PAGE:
Admitting My Bias (Legalism, Part 2 of 14)

In this series I will be in conversation with a book written by Kevin Pendergrass entitled “A Different Kind of Poison: How Legalism Destroys Grace.” If you would like to purchase his book or read some of Kevin’s articles, you can do so here.

You can go back and read part 1 here:

The Fascinating Story of Kevin Pendergrass (Legalism, Part 1 of 14)

There is an excellent chapter in the book entitled “Confirmation Bias.” Confirmation bias is the tendency to process and analyze information in such a way that it reaffirms one’s preexisting ideas and convictions. Kevin observes:

The truth of the matter is we are all guilty of confirmation bias to an extent. Let me demonstrate this point.

When we study something that we already disagree with, we usually approach it from the perspective of why it is wrong. When we study something we already agree with, we usually approach it from the perspective of why it is right. (P. 76)

Kevin is exactly right on this point. To be fair, it needs to be recognized that I was reading Kevin’s book from the perspective of figuring out where he was wrong.

Kevin describes confirmation bias as a “subconscious disadvantage”. And while this might be true at times, I believe that more often than not confirmation bias is actually a subconscious advantage. I believe that God designed us to have confirmation bias. That’s just how we think. It’s how we identify falsehoods. We process information through a paradigm built upon other supposed truths. When we hear an idea that doesn’t seem to fit within our paradigm, our first response is to examine the new idea extra critically to find it’s error. In other words, confirmation bias encourages us to be critical thinkers and to examine ideas very closely.

In Scripture we are encouraged to examine scripture to “see if these things are so” (Acts 17.11), “be wise in what is good and innocent and in what is evil” (Rom 16.19), “pass judgment” when we listen to teachers (1 Cor. 14.29); “examine everything carefully” (1 Thess. 5.21); and “test the spirits to see whether they are from God” (1 Jn. 4.1). Confirmation bias makes “red flags” go off in our minds when we come across an idea we suspect to be wrong. We are self-aware of our need to examine the new idea critically. In this sense, confirmation bias is a subconscious advantage.

This doesn’t mean we should automatically dismiss any new teaching that doesn’t fit neatly into our paradigm as being wrong. After “searching to scriptures to see if these things are so” we must have the humility to reexamine our preconceived understandings in light of our study and reflection. It is possible, after all, that we are the ones who were wrong. Kevin rightly observes,

Humility is the best friend of objectiveness. On the other hand, the more arrogant someone is, the more they tend to be subjective and closed-minded…

The road of pride leads to destruction and the road of humility leads to God (Prov. 16.18; Ja. 4.10). The arrogant are closed off to listening to others (Prov. 18.13; 15.22). Instead, they only wish to express their own hearts and beliefs (Prov. 18.22; 28.26). It doesn’t take any humility to admit when we are right, but it does take humility to admit when we are wrong. (p. 77)

It should be noted, however, that our natural tendency towards confirmation bias is not a subconscious disadvantage. The real subconscious disadvantage is pride, which refuses to admit when we are wrong.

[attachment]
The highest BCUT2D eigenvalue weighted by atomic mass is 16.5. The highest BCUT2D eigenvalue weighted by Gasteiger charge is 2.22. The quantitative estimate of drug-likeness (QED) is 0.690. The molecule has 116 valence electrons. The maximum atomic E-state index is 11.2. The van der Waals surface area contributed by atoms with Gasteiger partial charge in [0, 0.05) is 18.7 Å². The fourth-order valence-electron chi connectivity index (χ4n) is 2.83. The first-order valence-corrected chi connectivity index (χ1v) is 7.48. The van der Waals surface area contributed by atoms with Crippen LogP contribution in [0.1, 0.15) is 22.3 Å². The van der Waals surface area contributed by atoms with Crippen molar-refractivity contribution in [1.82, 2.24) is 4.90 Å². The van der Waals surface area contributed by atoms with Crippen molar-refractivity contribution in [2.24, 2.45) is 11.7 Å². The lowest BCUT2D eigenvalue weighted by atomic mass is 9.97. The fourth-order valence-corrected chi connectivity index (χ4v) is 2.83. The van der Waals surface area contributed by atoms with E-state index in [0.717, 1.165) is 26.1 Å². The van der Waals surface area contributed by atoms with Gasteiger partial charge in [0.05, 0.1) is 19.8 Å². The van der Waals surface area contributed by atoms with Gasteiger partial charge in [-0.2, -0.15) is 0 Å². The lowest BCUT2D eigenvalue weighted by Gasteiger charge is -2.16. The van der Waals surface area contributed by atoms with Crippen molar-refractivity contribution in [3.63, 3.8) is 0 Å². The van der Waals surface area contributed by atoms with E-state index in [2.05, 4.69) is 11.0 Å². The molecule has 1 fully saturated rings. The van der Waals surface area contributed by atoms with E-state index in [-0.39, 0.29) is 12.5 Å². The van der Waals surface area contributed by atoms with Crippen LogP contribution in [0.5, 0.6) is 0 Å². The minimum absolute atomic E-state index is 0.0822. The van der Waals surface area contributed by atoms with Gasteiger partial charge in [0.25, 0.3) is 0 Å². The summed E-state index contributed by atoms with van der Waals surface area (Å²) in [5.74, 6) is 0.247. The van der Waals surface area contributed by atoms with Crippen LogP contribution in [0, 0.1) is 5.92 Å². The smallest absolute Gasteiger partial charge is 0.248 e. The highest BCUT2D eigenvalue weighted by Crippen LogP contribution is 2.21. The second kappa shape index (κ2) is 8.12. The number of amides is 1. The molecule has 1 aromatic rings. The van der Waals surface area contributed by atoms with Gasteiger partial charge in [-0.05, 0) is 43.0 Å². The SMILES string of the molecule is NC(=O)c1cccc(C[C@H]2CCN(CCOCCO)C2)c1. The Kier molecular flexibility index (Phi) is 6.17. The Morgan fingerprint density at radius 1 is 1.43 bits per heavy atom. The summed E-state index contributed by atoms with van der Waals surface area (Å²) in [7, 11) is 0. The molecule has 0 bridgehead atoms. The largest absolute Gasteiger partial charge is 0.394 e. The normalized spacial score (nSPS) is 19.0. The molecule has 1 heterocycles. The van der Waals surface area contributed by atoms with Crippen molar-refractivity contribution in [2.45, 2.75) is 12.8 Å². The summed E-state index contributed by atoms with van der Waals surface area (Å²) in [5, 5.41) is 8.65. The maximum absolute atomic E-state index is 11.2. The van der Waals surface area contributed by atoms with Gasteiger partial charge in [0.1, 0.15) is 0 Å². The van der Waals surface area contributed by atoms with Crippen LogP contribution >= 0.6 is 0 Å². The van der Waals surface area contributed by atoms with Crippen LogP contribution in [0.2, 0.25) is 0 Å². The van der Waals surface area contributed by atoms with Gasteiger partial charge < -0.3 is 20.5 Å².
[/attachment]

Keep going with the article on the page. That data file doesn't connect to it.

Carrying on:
With this in mind, there is a sense in which confirmation bias can be a disadvantage, but it’s not found when we critically examine the uninspired words of those we suspect to be wrong. The real disadvantage of confirmation bias is found when, we pridefully and uncritically accept the uninspired words of those we suspect to be right.

We are at a subconscious disadvantage when we are listening to preachers we trust and when we are reading books and articles (and book reviews) which argue a position we believe to be true. The very best preachers and authors among us are still uninspired people with the capacity to be wrong. We must not stop critically examining the teachings simply because we believe someone is probably right.

For this reason, I believe that those who are already frustrated with the church or already suspect the church is “too legalistic” are the ones with a subconscious disadvantage as they read Kevin’s book. It would be too easy for them to get entangled in the idea that neither they nor Kevin could be wrong, pull arguments out of Kevin’s book that they can use against “legalistic churches”, while failing to critically examine those arguments.

Whatever your bias might be towards Kevin as you approach his book, it is important to approach Kevin’s book with humility. We should strive to understand the real reasons why Kevin takes the position he does, and be careful not to misrepresent his arguments. For those who are bias against Kevin (like myself), I believe that if you approach Kevin’s book with humility, you will find that he raises some really important questions and makes some really important points; points which the church needs to carefully consider. For those who are bias in Kevin’s favor, I believe that if you will approach Kevin’s book critically, closely examining his arguments in light of scripture, you will find that his perspective has a few big flaws as well.

Continue reading part 3 here:
What I Appreciated the Most About Kevin Pendergrass’s Book on Legalism (Legalism, Part 3 of 14)

One thought on “Admitting My Bias (Legalism, Part 2 of 14)

  1. Pingback: What I Appreciated the Most About Kevin Pendergrass’s Book on Legalism (Legalism, Part 3 of 14) – The Christian Exile

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